Help A Bitch

I’m going to let you in a secret.

I’m a shitty vegan. 

I would say that 85% of the time I’m really good about it. Maybe even 90%. Then I go on vacation. Or I’m cranky. It’s not like I slip up and eat a steak topped with bacon. I haven’t had meat in a damn long time and don’t miss it at all. But yeah, on vacation I ate cheese and other random dairy items. I felt guilty about it. But I also really enjoyed what I was eating.

Normally when I get to this point in frustration with veganism (lack of convenience, lack of options while out to eat, questioning myself) I sit down and watch a documentary about food and how we treat animals and I feel reinvigorated and motivated to make it work.

Trouble is, I’ve always been an emotional eater. I’ve never eaten for health or to fuel my body. Even into my 30’s I’ve been lucky enough that no matter how much crap I shove into my gaping maw, I don’t get fat. Chub comes and goes but exercise brings it down. I realize though,  that eating for pleasure is not going to keep me alive and spring chickeny.

So making the transition to veganism plus trying to teach myself how to eat properly is enough to make me tear my hair out. My body feels terrible lately, even when eating strictly vegan, because I’m not eating the right things. I can read all the cookbooks in the world that tell me how to make squash and quinoa dinners but my heart and my stomach give the middle finger to such food.

That. Is. Terrible. And wrong, I know.

My body is addicted to bad food. Even if it’s vegan bad food (vegan frozen yogurt, mac and cheez and bbq pulled “pork”), it’s still horrible for me. I have no will power when it comes to food and a complete lack of knowledge on how to prepare anything other than enchiladas and cupcakes.

So what do I do to break this cycle, fellow vegans? How do I learn to eat for fuel and not simply for pleasure? Do you have tips or advice from when you transitioned?

I know I can still enjoy food. Healthy can be tasty. But I’m at a loss and my motivation is shrinking.

Help a bitch out.

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One comment

  1. Lorelei

    I think I spent my entire first year of being vegan eating the frozen Amy’s Roasted Veggie Pizza and Trader Joe’s Meatless Meatballs. I mean, I’m the girl that used to buy Cheetos, a cracker-stacker Lunchables, and an orange juice from 7-11 for dinner MULTIPLE times a week. This eating well-portioned healthy meals several times a day thing has taken awhile to make a habit and I still slip and have pancakes and ice cream for dinner sometimes.

    Things that have helped me:

    1. Exercise. The more I work out, the better I want to eat. Sitting around on the couch for me breeds a “fuck it” attitude, whereas getting my ass moving makes me think twice about eating an entire pizza myself and actually helps me crave better stuff.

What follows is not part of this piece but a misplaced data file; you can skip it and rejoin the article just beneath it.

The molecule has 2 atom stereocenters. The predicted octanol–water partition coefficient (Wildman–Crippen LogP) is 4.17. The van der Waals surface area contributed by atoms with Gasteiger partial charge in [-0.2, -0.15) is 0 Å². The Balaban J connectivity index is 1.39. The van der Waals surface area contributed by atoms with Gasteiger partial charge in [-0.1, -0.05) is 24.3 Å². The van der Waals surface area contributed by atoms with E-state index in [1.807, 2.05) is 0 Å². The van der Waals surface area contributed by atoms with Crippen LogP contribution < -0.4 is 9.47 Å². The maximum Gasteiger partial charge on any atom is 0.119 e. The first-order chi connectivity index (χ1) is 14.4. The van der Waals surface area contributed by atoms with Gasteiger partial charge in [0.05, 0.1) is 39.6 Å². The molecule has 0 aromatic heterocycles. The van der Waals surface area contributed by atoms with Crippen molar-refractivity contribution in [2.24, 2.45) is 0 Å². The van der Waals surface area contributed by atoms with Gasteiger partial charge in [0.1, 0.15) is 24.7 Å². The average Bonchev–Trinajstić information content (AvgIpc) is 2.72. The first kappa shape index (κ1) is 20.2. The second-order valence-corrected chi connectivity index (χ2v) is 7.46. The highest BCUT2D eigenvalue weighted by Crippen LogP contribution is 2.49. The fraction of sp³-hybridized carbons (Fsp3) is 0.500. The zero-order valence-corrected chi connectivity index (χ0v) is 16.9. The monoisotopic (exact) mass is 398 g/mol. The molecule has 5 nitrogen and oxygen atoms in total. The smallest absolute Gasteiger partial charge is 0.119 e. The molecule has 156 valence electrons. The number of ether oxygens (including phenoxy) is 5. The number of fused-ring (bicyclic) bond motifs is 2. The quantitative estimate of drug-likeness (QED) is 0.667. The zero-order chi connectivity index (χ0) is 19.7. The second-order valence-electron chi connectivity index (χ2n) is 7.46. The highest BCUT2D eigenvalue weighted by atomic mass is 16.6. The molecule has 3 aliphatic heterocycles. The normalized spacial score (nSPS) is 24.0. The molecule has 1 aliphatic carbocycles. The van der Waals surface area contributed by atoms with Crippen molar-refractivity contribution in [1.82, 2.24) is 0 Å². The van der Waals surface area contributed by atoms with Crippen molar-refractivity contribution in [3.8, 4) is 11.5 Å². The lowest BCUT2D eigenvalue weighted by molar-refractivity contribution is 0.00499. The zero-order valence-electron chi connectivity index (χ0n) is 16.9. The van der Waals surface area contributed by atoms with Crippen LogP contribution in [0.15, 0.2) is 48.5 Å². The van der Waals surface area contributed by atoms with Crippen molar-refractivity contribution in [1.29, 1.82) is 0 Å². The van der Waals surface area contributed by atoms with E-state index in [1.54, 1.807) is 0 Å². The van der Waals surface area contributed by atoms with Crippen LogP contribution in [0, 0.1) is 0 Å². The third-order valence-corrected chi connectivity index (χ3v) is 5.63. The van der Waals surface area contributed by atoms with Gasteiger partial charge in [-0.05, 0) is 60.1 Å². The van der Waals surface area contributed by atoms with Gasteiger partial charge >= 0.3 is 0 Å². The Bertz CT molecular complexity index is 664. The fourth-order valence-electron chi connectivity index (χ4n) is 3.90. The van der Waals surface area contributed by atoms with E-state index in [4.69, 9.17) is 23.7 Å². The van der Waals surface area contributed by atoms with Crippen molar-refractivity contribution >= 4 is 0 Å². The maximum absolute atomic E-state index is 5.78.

2. Having good food around me ALL the time. I try to keep a Cliff Bar or some almonds or another reasonable snack on me for when I get hungry, because if I don’t, I find something unhealthy to eat. Like the other night, I didn’t have a chance to eat before the movies, so I ordered super greasy french fries while I was there and felt gross the rest of the night.

    3. Cutting junk food with good food. Like, the idea of sitting and eating cauliflower is really awful to me, but making mashed potatoes and replacing up to half the potatoes with cauliflower is pretty awesome. Using half (or no) sugar in fruit based desserts (cuz really, especially anything with apples or strawberries tends to be sweet enough). Having rice/quinoa based pastas. Sneaking weird grains or veggies into my veggie burgers. Adding some whole wheat flour to my cookies. Etc.

    4. Truly avoiding my gateway drugs. Like, I’ll allow myself a bagel once in a blue moon, but I know if I start having them on even a bi-weekly basis, I’m screwed, because out of nowhere I will start to eat them on a daily basis. When Jesse and I are being really good, we will NOT buy bread – if we really want it, we have to bake it. I treat Daiya like a treat, and wont cook with it (my enchiladas and lasagna are cheese-less).

    5. Having fun with it. My key has always been cookbooks – or internet recipes with lots of positive comments. I’ve never been very creative when it comes to food (I grew up learning that a dinner plate contains meat, one veggie, and one starch), so I let other people do that work for me and just try to follow the recipes and learn new things. And yes, some are misses, some taste way too healthy, but some absolutely rule. They have lots of vegan cookbooks at the library or I’m sure you can borrow one or two from a friend 🙂 And I hate to be one of THOSE people, but Pinterest is actually a good way to find some clever food ideas.

    **tl;dr Avoid bad stuff most of the time, but enjoy it some, and find some new recipes to play with.**

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